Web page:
US comfortable with improved cross-Taiwan Strait ties: AIT head


TAIPEI — The United States encourages increased cross-Taiwan Strait dialogue and is not nervous about warming ties between Taiwan and China, the top U.S. diplomat in Taiwan said yesterday.

The U.S. does not feel “nervous” or “left out” because improving cross-strait ties are good for both sides of the strait, the U.S. and the Asia-Pacific region, said William Stanton, Director of the American Institute in Taiwan (AIT) Taipei Office.

“A peaceful and stable Taiwan Strait is a godsend” for all, he said in a speech at a symposium to mark the 20th founding anniversary of the Straits Exchange Foundation (SEF), a quasi-official organization that deals with cross-strait negotiations.

Taiwan, as a vibrant and thriving democracy, has fair and free elections that provide “a mechanism for ensuring that your administration and its policy, particular on critical issues such as cross strait ties, remain in line with the will of the people,” he said.

The diplomat reaffirmed the U.S.’ strong support for peaceful resolution of cross-strait differences and said that Washington will continue to play “an important, if indirect, role” in Taiwan-China relations.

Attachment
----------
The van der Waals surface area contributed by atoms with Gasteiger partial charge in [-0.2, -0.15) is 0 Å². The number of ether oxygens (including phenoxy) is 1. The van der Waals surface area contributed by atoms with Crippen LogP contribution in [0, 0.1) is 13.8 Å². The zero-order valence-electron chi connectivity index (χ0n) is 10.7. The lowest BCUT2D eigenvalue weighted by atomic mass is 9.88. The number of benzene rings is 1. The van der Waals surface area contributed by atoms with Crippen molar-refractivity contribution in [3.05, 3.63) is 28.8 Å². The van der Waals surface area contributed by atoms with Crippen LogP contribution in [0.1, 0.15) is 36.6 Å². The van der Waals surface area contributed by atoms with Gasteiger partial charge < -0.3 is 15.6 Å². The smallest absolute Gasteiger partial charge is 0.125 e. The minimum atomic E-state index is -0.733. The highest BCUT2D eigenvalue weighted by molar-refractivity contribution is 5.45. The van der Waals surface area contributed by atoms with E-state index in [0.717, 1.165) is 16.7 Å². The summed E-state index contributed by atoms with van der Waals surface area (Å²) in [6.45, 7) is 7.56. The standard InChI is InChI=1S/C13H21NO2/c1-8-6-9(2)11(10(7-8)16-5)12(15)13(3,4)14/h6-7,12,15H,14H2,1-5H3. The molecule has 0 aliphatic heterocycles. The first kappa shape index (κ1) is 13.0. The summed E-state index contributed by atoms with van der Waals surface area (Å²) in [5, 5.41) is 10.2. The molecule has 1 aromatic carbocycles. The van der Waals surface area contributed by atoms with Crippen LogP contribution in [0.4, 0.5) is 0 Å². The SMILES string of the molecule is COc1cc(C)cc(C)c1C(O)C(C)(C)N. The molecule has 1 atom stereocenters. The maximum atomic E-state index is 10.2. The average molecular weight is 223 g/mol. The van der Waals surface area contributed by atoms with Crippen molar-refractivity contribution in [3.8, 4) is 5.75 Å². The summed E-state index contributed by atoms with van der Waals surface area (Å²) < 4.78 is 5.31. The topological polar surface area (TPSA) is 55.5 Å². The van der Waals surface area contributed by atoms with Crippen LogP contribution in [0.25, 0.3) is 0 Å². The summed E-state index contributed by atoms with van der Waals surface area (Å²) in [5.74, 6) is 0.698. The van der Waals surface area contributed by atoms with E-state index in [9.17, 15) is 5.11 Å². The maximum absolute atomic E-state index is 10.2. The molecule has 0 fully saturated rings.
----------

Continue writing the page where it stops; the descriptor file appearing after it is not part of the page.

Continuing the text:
He said the dramatic transformation of cross-strait exchanges in the last three decades highlighted people-to-people interactions, some of which were unimaginable in the mid-1980s when he first visited Taiwan.

Some examples of such interactions are the one million Taiwanese who do business in China and now call it home, the 365 direct flights across the strait every week, the 4,000 Chinese tourists arriving in Taiwan every day on average, and the more than 5,000 Chinese students who are studying in Taiwan, he said.

The U.S. intends to keep working with Taiwan on the visa-waiver program, export controls and arm sales and strongly supports Taiwan’s meaningful participation in international organizations, Stanton said.

The U.S. encourages Taiwan to further engage with China in the future “at a pace and scope politically approved by the people of Taiwan,” Stanton said.

Noting that Taiwan ranked as the U.S.’ ninth largest trade partner last year, the director said he would like to see increased trade between the two sides.

The value of two-way trade between the U.S. and China in 2010 was US$90 billion, he noted. With a population of 23 million as opposed to China’s 1.3 billion, two-way trade between the U.S. and Taiwan that year totaled US$59 billion, which explains the importance of Taiwan-U.S. trade ties, said the AIT director.

The AIT is the de facto U.S. representative office in Taiwan in the absence of bilateral diplomatic ties.